Microsoft Visual Studio Flaw Enables Impersonation of Trusted Publishers

Microsoft Visual Studio Flaw Enables Impersonation of Trusted Publishers

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Varonis Threat Labs has discovered a significant user interface (UI) bug (CVE-2023-28299) in Microsoft Visual Studio’s extension installer. This vulnerability allows attackers to manipulate extension signatures, effectively impersonating any publisher. Microsoft promptly addressed the issue by releasing a patch for CVE-2023-28299 on April 11, 2023.

Failure to apply the patch leaves systems susceptible to targeted attacks, as threat actors can distribute malicious extensions to compromise vulnerable systems.

Why is this a matter of concern? Visual Studio, the second most popular Integrated Development Environment (IDE) in the market, boasts a substantial user base of over thirty thousand customers, commanding a significant 26% market share.

Visual Studio’s appeal lies in its extensive collection of extensions, which range from integrating GitHub and SQL servers to simple productivity tools like spell checks and code snippets. The most popular extensions often accumulate millions of downloads. However, the UI bug discovered by Varonis Threat Labs (CVE-2023-28299) exposes a critical risk: threat actors can impersonate well-known publishers and distribute malicious extensions to compromise targeted systems. These malicious extensions have been known to facilitate data theft, unauthorized code access and alteration, and even complete system takeover.

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The nature of the bug revolves around Visual Studio’s prevention of newline characters within an extension’s name, specifically by blocking user input in the “Product Name” extension property. However, this restriction can be easily bypassed by opening the VSIX file as a ZIP archive and manually adding newline characters to the “<DisplayName>” tag in the “extension.vsixmanifest” file.

Creating a new C# project and editing its property


Editing in 7zip


By adding a sufficient number of newline characters, the extension’s name pushes down the remaining text in the Visual Studio installation prompt, effectively concealing the warning “Digital Signature: None.”

Spoofing Signatures

This exploit allows threat actors to create a spoofed extension that appears legitimate but lacks a digital signature, a critical indicator of authenticity. Furthermore, the threat actor gains control over the extension’s signature area, enabling them to insert fake “Digital Signature” text that appears genuine to the user.

Real extension with digital signature


Extension without digital signature


Extension with spoofed signature


The attack scenario unfolds primarily through phishing techniques. Here’s an example:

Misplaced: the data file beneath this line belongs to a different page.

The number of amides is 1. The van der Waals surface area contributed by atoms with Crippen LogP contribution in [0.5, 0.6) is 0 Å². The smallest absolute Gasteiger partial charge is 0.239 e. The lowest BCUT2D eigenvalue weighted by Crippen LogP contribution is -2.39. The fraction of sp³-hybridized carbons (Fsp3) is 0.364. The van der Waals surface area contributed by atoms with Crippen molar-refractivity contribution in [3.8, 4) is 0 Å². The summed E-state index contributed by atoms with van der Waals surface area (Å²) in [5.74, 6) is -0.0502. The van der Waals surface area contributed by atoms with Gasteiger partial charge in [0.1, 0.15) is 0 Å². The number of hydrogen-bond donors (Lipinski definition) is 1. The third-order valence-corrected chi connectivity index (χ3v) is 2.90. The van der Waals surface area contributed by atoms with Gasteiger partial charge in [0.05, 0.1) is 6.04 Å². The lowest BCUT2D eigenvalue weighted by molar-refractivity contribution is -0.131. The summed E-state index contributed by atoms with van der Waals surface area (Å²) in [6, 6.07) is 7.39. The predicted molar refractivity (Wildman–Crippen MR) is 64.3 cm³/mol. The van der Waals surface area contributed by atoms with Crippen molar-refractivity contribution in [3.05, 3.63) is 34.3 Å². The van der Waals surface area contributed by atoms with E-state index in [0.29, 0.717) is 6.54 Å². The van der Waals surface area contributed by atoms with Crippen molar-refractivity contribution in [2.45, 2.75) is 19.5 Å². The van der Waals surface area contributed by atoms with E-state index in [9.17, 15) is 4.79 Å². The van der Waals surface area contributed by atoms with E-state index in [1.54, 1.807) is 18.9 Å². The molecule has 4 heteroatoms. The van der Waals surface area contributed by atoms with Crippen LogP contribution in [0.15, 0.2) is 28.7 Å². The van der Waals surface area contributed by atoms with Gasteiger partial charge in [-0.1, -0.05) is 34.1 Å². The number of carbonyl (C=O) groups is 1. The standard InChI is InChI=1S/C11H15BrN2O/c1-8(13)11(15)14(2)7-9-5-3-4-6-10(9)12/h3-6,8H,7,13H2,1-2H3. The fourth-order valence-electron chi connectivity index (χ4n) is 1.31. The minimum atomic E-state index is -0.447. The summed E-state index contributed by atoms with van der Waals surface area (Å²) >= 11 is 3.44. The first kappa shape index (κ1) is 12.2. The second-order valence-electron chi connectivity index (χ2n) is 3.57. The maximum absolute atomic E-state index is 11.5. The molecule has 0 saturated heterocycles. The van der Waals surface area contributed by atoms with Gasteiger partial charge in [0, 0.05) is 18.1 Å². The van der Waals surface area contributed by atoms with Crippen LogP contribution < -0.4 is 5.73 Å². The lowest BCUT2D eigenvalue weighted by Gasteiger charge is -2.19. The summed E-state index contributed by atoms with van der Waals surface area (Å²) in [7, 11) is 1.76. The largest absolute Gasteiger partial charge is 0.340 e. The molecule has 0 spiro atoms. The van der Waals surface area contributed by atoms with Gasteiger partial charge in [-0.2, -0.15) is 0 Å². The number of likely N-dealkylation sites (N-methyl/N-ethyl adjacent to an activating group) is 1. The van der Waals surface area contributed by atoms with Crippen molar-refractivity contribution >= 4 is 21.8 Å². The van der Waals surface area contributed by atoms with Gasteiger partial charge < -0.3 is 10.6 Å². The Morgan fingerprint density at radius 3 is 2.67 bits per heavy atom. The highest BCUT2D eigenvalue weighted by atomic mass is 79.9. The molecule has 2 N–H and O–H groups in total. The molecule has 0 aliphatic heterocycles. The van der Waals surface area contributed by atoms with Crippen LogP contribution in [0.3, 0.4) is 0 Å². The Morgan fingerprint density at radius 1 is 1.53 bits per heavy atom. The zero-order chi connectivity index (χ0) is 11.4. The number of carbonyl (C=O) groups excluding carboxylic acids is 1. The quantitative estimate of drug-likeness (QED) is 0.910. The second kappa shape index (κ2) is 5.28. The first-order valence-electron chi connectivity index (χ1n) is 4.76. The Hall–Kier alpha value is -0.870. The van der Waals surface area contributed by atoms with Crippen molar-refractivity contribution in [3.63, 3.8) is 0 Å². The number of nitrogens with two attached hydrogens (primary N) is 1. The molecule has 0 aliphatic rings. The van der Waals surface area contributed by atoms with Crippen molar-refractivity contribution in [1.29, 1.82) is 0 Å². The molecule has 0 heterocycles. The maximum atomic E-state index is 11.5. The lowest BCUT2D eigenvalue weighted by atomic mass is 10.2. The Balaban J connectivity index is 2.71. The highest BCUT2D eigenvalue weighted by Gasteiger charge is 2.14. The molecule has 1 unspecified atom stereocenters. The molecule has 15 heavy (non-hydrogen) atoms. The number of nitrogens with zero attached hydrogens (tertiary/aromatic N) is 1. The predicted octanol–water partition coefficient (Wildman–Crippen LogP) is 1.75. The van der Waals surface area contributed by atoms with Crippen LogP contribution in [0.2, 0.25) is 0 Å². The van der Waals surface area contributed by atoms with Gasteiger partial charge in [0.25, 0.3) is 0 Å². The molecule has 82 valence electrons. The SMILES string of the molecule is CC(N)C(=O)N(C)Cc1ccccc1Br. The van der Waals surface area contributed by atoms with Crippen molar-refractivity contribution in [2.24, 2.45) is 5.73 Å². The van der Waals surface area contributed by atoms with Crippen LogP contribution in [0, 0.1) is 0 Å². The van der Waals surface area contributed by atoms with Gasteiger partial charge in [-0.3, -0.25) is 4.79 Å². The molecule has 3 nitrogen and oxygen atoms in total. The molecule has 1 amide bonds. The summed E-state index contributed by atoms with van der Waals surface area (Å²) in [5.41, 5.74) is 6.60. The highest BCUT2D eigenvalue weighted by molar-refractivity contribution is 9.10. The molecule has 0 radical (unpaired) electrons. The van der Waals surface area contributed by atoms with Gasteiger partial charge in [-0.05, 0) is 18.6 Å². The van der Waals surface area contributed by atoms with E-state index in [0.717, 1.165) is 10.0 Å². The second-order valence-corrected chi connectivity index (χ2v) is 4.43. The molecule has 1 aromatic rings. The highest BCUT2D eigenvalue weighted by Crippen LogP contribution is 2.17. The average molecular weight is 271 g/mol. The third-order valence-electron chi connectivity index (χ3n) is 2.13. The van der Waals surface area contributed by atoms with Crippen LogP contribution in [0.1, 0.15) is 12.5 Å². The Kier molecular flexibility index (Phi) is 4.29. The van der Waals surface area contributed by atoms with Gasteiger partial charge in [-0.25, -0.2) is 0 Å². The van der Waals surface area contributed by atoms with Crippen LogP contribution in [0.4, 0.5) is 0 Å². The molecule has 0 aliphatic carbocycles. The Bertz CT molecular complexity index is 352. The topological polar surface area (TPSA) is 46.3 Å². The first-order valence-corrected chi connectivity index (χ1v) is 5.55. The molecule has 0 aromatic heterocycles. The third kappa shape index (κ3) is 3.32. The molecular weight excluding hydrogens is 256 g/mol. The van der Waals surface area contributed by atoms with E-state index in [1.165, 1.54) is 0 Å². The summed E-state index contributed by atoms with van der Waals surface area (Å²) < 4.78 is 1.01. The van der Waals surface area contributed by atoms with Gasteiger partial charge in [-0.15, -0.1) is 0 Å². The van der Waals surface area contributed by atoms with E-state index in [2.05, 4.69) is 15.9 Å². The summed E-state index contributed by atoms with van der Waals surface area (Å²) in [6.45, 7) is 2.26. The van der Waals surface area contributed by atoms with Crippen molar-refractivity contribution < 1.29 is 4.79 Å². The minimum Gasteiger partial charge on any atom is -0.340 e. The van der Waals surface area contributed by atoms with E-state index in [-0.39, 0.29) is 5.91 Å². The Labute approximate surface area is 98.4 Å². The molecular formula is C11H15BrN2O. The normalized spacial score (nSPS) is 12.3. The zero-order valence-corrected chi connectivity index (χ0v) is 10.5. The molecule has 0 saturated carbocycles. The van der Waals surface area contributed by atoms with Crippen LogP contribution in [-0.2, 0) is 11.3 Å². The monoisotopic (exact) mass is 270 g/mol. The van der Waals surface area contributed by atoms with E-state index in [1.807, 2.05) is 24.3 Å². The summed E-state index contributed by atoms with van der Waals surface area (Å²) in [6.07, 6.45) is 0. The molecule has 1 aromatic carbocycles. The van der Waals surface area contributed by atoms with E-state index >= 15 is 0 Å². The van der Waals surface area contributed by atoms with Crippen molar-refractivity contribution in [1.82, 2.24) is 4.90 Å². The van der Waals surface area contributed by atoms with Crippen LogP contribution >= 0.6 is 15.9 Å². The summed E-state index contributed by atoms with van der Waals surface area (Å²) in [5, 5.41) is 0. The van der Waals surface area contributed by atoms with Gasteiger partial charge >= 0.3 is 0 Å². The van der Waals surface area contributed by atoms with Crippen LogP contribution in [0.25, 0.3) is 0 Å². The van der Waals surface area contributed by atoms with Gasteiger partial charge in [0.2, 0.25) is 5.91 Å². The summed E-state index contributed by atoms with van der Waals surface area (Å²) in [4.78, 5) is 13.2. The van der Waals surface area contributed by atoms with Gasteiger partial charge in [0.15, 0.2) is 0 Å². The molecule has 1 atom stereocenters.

The attacker disguises an email as a legitimate software update, targeting company developers.
The email includes the spoofed VSIX extension, mimicking the appearance of a genuine update.
Unable to differentiate the malicious VSIX from a legitimate signed update, the victim unknowingly installs the malicious extension.
Once the crafted payload within the extension takes effect, the attacker gains a foothold in the victim’s machine, establishing an initial access point within the organization.
With this initial access, the threat actor can proceed to move laterally within the compromised organization, potentially stealing intellectual property (IP), confidential data, and causing further business impact.

Microsoft responded promptly to this exploit, assigning it the CVE-2023-28299 identifier and including a fix in the Patch Tuesday update released on April 11, 2023. Varonis Threat Labs delayed the publication of this article to ensure that a fix was made available.

It is strongly recommended that all systems susceptible to this vulnerability apply the patch provided by Microsoft and remain vigilant for any suspicious activity.

In summary, CVE-2023-28299 highlights a critical UI bug in Microsoft Visual Studio, a leading IDE, which enables the spoofing of publisher digital signatures. The ease of exploitation, coupled with the potential consequences, makes this vulnerability a significant concern. Threat actors can exploit this flaw to distribute malicious extensions, posing a serious risk to compromised systems. Microsoft has acknowledged this vulnerability and addressed it through the release of a patch as part of their April 11, 2023, Patch Tuesday update.

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The post Microsoft Visual Studio Flaw Enables Impersonation of Trusted Publishers first appeared on Black Hat Ethical Hacking.

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